California native Nohemi Moctezuma, SSH’15, had never set foot in an airplane until she flew to Boston to be interviewed for a Northeastern Torch Scholarship. Now, with a degree in political science and international affairs in hand, her life is taking off.
The Torch Scholars Program provides academic and social support to first-generation students with the grit, if not the grades, to earn admission. Moctezuma’s studies took her to the Dominican Republic, Cuba, and Japan. She also mentored high school students and promoted education through Boston’s YMCA and Boys & Girls Club.
Moctezuma, who has law school in her sightlines, attributes much of her ambition to benefactors she’s never met. One is the late Albert Tenney, whose bequest for scholarships came through his will. Tenney, who owned a janitorial services company, saw learning as the key to life. That conviction was born out by his 40-year business relationship with Northeastern, a client he considered family.
“Like Torch, Mr. Tenney saw strengths in young people they may not know they have,” Moctezuma says. “Torch helps us find our path in the world.”
Who Empowered You?
Behind every Northeastern graduate is a story of empowerment—often, a story about a formative personal or mentoring relationship. Please add your testimonial to the growing collection and share a favorite memory or anecdote about your empower source.
With a scholarship gift to the College of Arts, Media and Design, a proud family honors its alumni—Elizabeth, AMB’16, and Patrick Rivelli, Sr., E’59.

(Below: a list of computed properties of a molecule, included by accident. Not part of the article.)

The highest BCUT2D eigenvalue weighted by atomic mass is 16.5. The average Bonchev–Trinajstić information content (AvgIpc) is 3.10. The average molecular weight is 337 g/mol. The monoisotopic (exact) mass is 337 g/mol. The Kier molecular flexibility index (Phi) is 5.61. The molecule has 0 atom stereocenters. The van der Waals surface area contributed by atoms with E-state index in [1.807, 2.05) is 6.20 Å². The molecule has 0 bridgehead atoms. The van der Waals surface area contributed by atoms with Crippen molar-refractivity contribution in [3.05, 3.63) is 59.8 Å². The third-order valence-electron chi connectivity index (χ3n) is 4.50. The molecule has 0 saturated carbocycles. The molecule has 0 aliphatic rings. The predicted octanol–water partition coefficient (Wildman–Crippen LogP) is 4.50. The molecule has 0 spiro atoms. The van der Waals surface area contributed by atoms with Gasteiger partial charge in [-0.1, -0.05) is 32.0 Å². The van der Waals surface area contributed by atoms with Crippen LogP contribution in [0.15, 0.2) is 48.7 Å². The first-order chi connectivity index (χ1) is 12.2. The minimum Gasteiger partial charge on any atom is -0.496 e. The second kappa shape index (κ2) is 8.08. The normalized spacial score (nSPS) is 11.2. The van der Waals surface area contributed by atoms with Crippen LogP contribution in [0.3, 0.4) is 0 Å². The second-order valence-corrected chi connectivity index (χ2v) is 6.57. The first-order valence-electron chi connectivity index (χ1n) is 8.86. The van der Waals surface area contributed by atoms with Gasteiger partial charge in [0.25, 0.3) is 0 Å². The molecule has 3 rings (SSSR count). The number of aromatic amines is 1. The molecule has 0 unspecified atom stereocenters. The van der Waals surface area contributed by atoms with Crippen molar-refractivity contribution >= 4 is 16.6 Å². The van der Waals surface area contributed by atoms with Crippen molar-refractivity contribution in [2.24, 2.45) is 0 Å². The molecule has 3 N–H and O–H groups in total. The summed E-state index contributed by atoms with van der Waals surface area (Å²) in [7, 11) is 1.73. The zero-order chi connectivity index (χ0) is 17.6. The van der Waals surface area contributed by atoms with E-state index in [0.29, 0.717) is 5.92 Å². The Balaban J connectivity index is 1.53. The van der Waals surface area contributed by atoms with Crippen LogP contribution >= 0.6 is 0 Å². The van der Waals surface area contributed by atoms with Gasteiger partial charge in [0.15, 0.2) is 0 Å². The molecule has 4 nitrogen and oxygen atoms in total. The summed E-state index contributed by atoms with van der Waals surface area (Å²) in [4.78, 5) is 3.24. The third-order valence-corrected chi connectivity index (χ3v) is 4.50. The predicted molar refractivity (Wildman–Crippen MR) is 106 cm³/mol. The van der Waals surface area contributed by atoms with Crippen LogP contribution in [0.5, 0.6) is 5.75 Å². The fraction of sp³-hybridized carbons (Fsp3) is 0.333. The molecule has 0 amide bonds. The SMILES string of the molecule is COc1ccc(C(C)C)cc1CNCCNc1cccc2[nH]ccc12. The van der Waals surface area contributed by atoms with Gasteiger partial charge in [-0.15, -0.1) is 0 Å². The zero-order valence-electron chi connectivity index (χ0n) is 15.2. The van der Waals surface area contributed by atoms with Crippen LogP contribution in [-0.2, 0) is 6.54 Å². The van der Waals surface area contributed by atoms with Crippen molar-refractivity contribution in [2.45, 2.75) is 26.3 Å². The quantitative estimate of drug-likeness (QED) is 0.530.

Jim and Amie Smith share what he calls “our NU DNA.” Recently, they endowed a scholarship in journalism and made a gift to the Dean’s Innovation Fund at the library, where the couple first connected.
Bill Garvey remembers the “wake up call” of those first-quarter Cs, and a courseload so heavy that he “fell behind, overwhelmed.” But through co-op, he laid the foundations of a successful career in the pharmaceutical industry.
Joe Fleming, PAH’70, MS’71, and Chris Ford, DMSB’73, are delivering a healthy dose of mentorship through the Health Sciences Entrepreneurs program in the Bouvé College of Health Sciences.
“My first co-op advisor, Corinne Reppucci—she was Miss Cianci then—was instrumental in getting me a co-op I loved. That was the start of a wonderful career, one that gave me the ‘global mindset’ so essential for our students today.”
For Carla Oblas, director of Northeastern’s Balfour Academy, helping young people in underserved schools has empowered students in their quest for a college education—and it has empowered her along the way.
“I worked in Northeastern’s dining services as a part-time dishwasher and server, and was eventually invited to be a co-op assistant manager. It was the start of an incredible opportunity that far exceeded the typical college experience.”
“Northeastern has been a part of my life from the beginning. My father, William Kneeland Jr., DMSB’67, worked at the university for nearly 30 years, and to me, he is Northeastern.”
S'73, MA'75, PhD'78
“I owe my career satisfaction to co-op and my adviser, Professor Nancy Caruso. As a Northeastern professor, I have hired many wonderful co-op students in the course of almost 25 years.”
“Growing up, I launched businesses from my parents’ basement. By the time I was a high school senior, I was running a thriving IT support company and building websites for dozens of customers.”